the basics of boundaries

When you have healthy boundaries, you make choices that are right for you rather than basing them on pressure or guilt from others. This may include turning people down for things that do not work for your schedule or do not align with your values. It may even include things you just do not want to do.  

Boundaries also clarify how you allow yourself to be treated. You can not control anyone else's behavior, so boundaries focus on how you respond. It may sound like, “Please speak respectfully; I will walk away from you if you yell at me.” 

Author Prentis Hemphill says, “Boundaries are the distance at which I can love you and me simultaneously.” They are where you honor yourself by considering your needs. In return, this protects your peace and guards your relationships from resentment. 

Let’s look at ways to embrace boundaries in our lives.


Making Commitments

Saying ‘yes’ to something means saying ‘no’ to something else. We have limited resources (financially, physically, and even emotionally). So, think about what you want to give before committing.

Healthy boundaries that lower stress may look like…

  • limiting the time you spend with certain people or activities
  • negotiating a more balanced approach to responsibilities at home
  • saying ‘no’ to a request for help
  • refusing to loan items or money
  • turning down a promotion
  • resigning from clubs or positions
  • not signing up for extra requests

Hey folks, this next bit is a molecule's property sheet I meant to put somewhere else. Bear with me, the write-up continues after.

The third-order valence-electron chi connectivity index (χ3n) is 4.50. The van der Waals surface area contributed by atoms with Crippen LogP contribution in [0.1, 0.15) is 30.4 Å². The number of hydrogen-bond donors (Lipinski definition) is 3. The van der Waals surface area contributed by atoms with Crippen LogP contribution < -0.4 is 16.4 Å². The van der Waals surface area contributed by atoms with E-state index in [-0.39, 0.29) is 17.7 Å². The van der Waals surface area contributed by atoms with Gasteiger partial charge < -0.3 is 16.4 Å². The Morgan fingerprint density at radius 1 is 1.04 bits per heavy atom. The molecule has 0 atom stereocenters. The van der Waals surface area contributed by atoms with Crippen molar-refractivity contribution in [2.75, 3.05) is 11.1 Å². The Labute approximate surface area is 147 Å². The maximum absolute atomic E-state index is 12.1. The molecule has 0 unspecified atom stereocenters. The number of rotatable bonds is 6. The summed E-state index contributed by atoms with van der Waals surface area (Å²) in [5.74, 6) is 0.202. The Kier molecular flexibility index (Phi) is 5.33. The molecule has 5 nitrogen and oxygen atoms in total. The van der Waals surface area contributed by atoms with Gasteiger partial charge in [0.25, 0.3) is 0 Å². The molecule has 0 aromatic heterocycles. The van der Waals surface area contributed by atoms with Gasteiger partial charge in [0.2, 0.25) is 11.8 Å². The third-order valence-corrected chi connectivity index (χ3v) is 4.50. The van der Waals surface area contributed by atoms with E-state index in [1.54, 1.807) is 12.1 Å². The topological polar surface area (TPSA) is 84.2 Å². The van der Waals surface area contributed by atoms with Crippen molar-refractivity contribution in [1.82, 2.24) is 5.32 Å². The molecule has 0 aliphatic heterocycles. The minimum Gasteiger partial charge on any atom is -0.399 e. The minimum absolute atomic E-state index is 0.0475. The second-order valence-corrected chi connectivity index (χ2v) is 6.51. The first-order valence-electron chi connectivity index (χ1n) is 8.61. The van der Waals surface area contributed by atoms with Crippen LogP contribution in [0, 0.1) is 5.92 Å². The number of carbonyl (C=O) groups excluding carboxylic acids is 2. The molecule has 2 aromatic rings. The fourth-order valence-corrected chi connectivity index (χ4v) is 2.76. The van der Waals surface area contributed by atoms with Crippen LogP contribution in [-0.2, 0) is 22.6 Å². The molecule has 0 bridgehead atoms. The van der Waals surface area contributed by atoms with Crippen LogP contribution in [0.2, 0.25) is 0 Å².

Communicating Expectations

It can seem like a boundary to tell someone how you want to be treated, but that is just a request. Boundaries may include a request but also state what your response will be if the request is not honored. 

Healthy boundaries in relationships may include telling someone that you will… 

  • not continue a conversation if they swear
  • leave the house if they are drinking excessively
  • not lie for them if they miss work or school
  • take some time away from the relationship if they try to manipulate you
  • not spend time with them if they lie about you


Practical Notes

Many people think focusing on our needs and desires is selfish. Our culture and homes often teach us to put other people's needs ahead of our own. While there are times we may choose to do that, it should not be your automatic response. You do not need to justify yourself when saying ‘no.’ There may be a specific reason or you might just not want to do something. Either way is legitimate. Staying home to relax is as good a reason to decline a request as a work obligation.

Boundaries are only as effective as your actions. Letting someone guilt you into changing your mind will only encourage them to pressure you in the future. When people treat you poorly, following through with what you said you would do may encourage them to change their treatment of you in the future. You cannot change the other person, but you can change your responses to them in ways that will support your well-being. 


It can be scary to implement a new boundary; that can be a normal part of growth. However, the slightest concern that communicating a boundary could put you in danger means something is very wrong. Resources are available to help you assess the situation, look at some of your options, and create a plan to get out safely. If you need help locating these resources, please reach out to me. 

Even without safety concerns, sometimes the only way to create a healthy boundary is to go no contact. You may choose to do this temporarily or permanently. It is a legitimate option for you to get out of toxic relationships even when others do not understand.



Establishing healthy boundaries may rock the boat at first, but they will strengthen healthy relationships in the long run. Let me know what boundaries look like in your life; perhaps your insights will clarify ways that I can grow in this area too.

Dr. Jamie